Thoughts on the Energy Transition: Abundant Electricity for all
- Oct 31, 2020 3:25 pm GMT
The i-waves (Internet airwaves) are full of chatter offering opinions on where the energy transition is heading. Topics range from “how are we going to stop cyber threats as more Distributed Energy Resources (DER) attach to the grid” to “what will the utility business model look like when we finally reach a stable state in the transition”. That’s a whole lot of room for discussions to take place and opinions to be opined; there is an abundance of chatter across this spectrum of topics. This piece is an attempt to stimulate a discussion in the EC community with regard to just one of those topics “what will the utility business model look like when we finally reach a stable state in the transition”. There are plenty of reasons to be concerned with cyber threats, but that topic has had plenty of exposure on EC, so I’ll refer you to that piece, if cybersecurity is “your thing”.
I look to other business model transitions for guidance and one in particular that seems to offer some useful insights exists within the “Rental Car” business model. Anyone that has rented a car at an airport rental agency is familiar with the model. A business sets up shop as a rental car agency by acquiring vehicles which they provide to consumers for some defined period of time, in exchange for a revenue stream. The model has been evolving over the years, but one significant change may be finding its way into the energy transition. Here is just one more opinion for the i-waves to consider.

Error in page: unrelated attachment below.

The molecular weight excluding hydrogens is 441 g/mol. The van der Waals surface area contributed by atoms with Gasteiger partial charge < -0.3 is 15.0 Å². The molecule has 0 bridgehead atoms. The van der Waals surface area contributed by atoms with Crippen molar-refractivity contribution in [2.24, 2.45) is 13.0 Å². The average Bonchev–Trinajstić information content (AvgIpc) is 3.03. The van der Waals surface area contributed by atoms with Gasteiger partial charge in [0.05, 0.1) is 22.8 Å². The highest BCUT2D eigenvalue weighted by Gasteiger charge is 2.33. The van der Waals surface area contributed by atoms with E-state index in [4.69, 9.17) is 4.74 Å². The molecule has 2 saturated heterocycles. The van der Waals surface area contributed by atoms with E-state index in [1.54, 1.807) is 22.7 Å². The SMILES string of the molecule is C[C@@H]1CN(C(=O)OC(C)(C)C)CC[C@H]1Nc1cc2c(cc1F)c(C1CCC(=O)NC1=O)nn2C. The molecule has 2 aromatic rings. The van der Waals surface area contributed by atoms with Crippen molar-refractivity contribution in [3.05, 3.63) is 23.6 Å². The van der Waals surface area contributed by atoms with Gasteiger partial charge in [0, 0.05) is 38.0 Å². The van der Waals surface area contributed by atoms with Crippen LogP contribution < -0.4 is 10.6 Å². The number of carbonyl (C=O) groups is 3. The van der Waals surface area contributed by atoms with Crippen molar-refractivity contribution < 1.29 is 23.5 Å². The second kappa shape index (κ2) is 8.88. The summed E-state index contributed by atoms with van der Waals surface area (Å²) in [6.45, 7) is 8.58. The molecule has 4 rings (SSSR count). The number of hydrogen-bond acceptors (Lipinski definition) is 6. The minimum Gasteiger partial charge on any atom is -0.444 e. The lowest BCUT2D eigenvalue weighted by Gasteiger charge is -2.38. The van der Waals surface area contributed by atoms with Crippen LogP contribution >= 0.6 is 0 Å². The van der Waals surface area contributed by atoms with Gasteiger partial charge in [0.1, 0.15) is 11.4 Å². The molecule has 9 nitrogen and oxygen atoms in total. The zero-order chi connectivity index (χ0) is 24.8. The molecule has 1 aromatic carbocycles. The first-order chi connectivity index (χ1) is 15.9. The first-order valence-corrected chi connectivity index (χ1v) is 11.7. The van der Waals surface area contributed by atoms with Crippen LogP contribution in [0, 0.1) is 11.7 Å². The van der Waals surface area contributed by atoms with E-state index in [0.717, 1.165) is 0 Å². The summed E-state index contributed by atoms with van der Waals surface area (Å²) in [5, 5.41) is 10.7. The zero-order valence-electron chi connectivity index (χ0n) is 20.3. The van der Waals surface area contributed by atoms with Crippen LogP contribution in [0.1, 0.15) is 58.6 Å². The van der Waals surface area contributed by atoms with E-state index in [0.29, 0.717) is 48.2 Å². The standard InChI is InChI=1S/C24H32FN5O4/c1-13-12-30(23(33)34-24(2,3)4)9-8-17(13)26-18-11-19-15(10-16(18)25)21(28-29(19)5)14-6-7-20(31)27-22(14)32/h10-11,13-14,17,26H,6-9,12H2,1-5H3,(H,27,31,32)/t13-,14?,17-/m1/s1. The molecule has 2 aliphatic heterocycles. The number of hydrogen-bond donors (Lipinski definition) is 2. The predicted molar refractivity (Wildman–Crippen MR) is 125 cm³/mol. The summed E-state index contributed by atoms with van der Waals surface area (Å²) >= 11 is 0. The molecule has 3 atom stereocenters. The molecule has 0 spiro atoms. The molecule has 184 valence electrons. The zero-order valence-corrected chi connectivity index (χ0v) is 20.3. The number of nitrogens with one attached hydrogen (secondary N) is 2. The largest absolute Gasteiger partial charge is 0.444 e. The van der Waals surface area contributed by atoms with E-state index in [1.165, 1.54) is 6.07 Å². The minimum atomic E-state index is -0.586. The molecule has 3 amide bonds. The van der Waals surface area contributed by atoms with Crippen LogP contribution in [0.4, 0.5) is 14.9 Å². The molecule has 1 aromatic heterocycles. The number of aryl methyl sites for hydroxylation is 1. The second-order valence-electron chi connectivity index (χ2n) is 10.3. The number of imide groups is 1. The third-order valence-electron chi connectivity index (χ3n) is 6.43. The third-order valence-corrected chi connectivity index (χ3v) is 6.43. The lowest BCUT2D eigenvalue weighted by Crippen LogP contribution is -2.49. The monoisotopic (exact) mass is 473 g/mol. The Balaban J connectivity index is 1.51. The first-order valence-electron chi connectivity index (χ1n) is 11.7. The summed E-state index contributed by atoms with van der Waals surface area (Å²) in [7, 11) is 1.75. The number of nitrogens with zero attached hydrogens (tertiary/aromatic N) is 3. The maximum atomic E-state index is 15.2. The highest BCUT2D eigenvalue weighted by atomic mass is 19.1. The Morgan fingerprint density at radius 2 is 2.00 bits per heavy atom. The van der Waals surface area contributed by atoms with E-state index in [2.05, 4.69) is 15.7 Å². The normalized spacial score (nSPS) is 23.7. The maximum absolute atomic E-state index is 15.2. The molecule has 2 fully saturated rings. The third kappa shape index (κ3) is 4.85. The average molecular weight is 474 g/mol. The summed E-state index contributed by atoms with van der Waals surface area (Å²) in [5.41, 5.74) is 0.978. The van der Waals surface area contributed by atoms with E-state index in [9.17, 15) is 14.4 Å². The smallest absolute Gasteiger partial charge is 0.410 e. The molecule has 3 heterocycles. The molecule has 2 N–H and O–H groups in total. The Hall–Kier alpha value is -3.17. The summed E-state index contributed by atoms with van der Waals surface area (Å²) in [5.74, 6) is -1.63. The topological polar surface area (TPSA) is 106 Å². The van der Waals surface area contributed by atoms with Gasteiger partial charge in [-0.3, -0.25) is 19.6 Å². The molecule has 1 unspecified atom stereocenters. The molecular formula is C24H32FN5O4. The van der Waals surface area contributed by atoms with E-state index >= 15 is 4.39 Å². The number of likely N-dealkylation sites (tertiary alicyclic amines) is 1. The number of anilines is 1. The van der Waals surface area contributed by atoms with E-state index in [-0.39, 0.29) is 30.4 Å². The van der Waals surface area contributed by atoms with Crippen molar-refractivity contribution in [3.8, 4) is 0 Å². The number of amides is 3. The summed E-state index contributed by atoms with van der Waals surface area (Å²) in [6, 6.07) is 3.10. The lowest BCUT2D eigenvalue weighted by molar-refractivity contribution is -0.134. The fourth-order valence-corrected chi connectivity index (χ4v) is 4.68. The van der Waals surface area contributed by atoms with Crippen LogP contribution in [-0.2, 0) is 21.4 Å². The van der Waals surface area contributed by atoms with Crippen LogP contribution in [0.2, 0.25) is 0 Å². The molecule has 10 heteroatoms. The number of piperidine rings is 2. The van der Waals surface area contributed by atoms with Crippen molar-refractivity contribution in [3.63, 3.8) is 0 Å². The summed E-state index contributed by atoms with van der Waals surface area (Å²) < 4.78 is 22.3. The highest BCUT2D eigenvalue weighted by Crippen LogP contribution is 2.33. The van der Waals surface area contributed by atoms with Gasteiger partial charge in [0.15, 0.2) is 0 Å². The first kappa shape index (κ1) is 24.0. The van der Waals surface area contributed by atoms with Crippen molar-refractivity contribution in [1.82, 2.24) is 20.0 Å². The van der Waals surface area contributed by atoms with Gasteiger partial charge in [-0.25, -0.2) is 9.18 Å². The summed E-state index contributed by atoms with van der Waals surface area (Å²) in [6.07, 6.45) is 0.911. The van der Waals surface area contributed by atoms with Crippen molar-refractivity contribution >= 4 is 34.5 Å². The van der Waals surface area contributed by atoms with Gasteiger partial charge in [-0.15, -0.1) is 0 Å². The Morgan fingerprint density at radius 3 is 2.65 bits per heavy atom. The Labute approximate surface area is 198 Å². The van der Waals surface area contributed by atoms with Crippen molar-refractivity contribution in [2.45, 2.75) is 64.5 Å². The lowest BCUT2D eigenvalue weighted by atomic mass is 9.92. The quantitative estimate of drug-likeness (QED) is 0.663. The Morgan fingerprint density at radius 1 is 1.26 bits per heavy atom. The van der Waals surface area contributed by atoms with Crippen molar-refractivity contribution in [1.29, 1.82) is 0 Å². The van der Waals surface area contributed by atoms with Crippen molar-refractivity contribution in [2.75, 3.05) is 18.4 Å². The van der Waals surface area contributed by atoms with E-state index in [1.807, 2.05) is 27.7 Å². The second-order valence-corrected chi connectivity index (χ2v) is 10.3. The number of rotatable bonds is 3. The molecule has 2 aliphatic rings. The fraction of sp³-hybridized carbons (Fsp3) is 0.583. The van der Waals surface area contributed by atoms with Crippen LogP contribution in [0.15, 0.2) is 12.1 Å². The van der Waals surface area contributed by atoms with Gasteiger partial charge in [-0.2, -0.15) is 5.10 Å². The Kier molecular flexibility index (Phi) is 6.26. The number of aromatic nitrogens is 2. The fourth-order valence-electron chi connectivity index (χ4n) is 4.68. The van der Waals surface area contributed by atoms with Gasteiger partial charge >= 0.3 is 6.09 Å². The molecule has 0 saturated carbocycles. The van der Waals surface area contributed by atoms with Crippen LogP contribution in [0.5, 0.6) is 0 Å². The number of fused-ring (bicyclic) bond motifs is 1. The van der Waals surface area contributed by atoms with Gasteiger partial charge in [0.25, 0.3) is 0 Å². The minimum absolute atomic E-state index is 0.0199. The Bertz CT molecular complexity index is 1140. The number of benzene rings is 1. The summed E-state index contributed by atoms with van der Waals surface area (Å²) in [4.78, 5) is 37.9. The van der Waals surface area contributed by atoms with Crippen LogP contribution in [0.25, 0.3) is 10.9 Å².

Do you remember when renting a vehicle required you to agree to a daily rate, plus a per mile charge? I do. This has changed, the rental cars that I have used over the past several years no longer have a per mile charge. Why? I suppose one answer is competition – if one agency forgoes the per mile charge then other rental car agencies might do the same, in order to compete. But, why would a rental car agency forego the per mile revenue stream to begin with? I don’t have any factual data to answer this question, but suffice it to say that “something changed” which enabled this change in business practices to occur. It could have been technology advances or some other effect, regardless of what caused the elimination of per mileage charges to consumers – the shift in rental agency business model practices did indeed occur.
Could this change in rental agency business practices offer some insights to the energy industry for how the utility business model may change as a result of the energy transition?
The parallels are strikingly similar. In wholesale electricity markets there are two significant categories of charges, capacity payments and energy costs. There are other charges, i.e. taxes, which occur in the rental car and utility business charges to consumers, but lets just focus on the capacity and energy costs for this discussion. The capacity cost is the amount of money a consumer pays in order to have access to a utility function, like transportation or electricity. The capacity cost is the daily rate for the car rental case and it’s the capacity payment provided to generators in the energy industry case, in order to “be available when needed”. You pay the rental agency a daily rate in order for you to have the car available, when you need it. It does not matter if the car is parked in a driveway or traveling down the road you must pay something to make the car available for your use. The same is true with generators and capacity payments – the consumer pays to have this generator available when needed – it may be producing energy or it may not – the consumer still pays to have this resource available.